A/S - 10.  1877; 41,623 (8th in EPL.)  Note that Chelsea themselves did not begin play there until 1905 because Chelsea were not founded until 1905.

COF - 10.  The Stamford Bridge TV sideline is the Cameron Indoor TV sideline of English football.

S/A - 10.  To be fair, this is helped by Chelsea being a Premier League title contender for the last umpteen years as well as a bunch of deep runs in the Champions League over the past decade.  But hey, to the victor go the spoils.

A/A - 7.  A perfect score isn’t proper, plus I thought I’d needle Chelsea fans a bit for historically being aristocratic and muted compared to other blue collar London (and European) clubs.  Hopefully they never tear this thing down because New Stamford Bridge will probably be an awful mauseoleum like this stadium.

BT says: Stamford Bridge is not too far off stadium utopia. Now that Jose Mourinho has been added (back) to the mix, it revs up the atmosphere that much more, whether he’s racing down the touchline to celebrate a winner in the Champions League quarters, going into the stands to celebrate the winner over Man City, or fighting with Arsene Wenger in the technical area. A brilliant ground graced by a brilliant manager with brilliant players at his disposal.

^^^ Well said.  Nick Hornby has a fantastic little chapter in “Fever Pitch” about how Chelsea are the most aristocratic of aristocrat clubs…...and this was back in the 60’s and 70’s.  Don’t get it twisted - this isn’t some tin pot West London club getting bought by some millionaire or billionaire like Fulham or QPR - these guys are the real deal and always have been and this ground being such a cathedral, just like Highbury and White Hart Lane on the North end of London, is a major part of that.  Say what you will about Mourinho’s negative tactics on the road in big games - and believe me, I have and will continue to - but when he’s at home, his side are almost always having a go and it spurs on the always bubbling atmosphere here.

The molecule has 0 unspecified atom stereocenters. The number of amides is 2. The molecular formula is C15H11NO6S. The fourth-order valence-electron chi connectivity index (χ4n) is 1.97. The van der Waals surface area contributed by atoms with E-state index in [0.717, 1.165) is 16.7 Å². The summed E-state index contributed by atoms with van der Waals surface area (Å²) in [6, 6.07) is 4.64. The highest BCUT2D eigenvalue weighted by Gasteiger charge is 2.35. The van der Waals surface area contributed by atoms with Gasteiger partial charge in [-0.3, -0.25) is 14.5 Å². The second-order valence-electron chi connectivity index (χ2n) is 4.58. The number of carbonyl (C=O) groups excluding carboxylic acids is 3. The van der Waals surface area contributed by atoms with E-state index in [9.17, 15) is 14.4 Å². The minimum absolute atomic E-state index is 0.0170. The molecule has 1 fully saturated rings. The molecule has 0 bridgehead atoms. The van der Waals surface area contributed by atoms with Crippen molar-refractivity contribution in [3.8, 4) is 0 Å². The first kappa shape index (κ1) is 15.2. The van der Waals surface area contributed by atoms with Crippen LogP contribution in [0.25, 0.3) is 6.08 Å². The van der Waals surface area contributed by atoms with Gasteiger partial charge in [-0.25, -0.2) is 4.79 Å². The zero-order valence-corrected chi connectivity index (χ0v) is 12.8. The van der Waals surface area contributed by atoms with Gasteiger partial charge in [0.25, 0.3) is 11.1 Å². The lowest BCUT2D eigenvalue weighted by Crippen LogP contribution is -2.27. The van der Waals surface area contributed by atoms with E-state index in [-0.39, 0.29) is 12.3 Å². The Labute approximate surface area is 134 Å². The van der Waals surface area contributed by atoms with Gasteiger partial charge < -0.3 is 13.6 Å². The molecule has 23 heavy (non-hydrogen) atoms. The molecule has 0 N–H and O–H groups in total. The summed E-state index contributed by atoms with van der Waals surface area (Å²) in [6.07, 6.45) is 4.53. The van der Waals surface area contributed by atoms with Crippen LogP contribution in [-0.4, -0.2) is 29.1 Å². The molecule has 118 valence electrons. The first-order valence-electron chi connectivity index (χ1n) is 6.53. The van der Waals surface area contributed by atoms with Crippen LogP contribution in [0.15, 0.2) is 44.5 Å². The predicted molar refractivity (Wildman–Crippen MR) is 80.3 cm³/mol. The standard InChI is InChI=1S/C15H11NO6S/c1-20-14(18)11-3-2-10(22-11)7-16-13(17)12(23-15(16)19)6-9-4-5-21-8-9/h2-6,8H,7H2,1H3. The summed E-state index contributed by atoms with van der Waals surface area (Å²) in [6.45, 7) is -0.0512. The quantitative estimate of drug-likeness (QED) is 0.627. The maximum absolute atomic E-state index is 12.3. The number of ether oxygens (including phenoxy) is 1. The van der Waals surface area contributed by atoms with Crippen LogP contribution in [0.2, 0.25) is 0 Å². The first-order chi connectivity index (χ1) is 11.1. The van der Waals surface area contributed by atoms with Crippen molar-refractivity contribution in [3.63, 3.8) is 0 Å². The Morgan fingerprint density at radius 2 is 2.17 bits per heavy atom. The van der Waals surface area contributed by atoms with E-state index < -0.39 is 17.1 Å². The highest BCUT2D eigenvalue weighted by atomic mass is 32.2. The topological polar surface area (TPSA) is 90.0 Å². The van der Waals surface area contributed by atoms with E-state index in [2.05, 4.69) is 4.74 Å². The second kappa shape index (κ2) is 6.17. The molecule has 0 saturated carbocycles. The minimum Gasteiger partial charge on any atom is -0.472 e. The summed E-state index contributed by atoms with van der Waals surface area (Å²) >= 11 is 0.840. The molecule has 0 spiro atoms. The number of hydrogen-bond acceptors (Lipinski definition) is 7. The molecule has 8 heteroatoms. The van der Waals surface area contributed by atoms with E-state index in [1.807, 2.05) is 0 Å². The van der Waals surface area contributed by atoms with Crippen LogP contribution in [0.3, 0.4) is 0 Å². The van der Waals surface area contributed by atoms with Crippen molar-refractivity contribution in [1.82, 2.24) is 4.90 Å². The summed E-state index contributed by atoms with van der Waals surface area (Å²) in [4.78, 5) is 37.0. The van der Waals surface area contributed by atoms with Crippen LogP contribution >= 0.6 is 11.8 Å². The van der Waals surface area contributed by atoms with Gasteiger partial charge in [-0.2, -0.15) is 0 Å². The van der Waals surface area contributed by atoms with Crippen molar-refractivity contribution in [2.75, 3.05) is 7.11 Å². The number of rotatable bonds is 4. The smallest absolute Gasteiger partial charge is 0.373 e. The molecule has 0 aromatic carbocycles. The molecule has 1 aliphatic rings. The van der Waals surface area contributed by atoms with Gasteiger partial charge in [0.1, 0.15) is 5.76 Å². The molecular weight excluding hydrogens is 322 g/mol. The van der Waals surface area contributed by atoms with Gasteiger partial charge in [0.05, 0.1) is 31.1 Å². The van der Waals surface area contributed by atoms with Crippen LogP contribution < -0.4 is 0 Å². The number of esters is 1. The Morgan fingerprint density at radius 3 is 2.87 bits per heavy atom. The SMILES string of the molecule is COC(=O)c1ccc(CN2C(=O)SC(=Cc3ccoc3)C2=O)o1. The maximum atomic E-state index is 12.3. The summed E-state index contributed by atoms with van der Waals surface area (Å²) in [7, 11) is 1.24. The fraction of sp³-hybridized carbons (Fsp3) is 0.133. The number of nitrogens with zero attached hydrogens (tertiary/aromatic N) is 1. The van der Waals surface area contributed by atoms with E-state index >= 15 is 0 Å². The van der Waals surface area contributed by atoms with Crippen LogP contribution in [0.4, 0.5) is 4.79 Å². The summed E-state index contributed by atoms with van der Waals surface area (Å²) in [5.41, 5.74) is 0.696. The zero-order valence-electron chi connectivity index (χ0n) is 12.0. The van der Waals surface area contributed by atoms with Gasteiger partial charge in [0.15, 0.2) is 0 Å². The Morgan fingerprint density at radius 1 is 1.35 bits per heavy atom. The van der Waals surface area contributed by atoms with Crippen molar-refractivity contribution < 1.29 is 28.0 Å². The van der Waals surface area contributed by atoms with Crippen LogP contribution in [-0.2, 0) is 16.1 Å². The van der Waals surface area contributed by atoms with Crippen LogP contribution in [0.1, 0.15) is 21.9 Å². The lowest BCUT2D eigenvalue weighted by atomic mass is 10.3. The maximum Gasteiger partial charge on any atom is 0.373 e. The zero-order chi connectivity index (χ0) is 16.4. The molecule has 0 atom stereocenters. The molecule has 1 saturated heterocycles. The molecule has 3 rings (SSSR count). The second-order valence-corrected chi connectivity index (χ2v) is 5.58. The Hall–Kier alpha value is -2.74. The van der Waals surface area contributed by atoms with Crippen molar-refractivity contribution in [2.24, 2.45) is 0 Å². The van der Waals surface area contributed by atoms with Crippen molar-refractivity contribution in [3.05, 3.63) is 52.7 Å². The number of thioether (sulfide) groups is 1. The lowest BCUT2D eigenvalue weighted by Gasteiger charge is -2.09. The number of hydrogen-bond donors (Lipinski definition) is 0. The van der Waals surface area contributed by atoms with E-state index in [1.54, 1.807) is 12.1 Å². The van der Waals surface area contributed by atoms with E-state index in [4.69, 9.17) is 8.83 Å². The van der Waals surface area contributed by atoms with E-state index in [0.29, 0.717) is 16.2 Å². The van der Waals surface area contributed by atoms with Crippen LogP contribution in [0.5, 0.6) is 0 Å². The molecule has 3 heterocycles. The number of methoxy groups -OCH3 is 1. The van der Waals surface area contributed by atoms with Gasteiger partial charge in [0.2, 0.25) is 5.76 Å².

TOTAL: 47/50


Newcastle United

St. James Park

N/H - 10.  They briefly changed the name for three quarters of 2012 to Sports Direct Arena.  Then the hero showed up.  Wonga - yes, WONGA - became the primary sponsor of Newcastle and restored the original name.  In honor of their good deeds, maybe I will borrow from them if I need Orioles World Series ticket money in a pinch.
A/S - 10.  1892, 52,405 (3rd in EPL).  According to Wiki, football has been played there since 1880.  Like, people in Newcastle upon Tyne literally just put together park games there a decade before the club was created.

COF - 8.  I’ve GOT to take a couple points off for a triple deck - although I still need to get up to the top of my alma mater’s significantly worse triple decker and see the Washington Monument - but the lower level does an absolutely marvelous job here.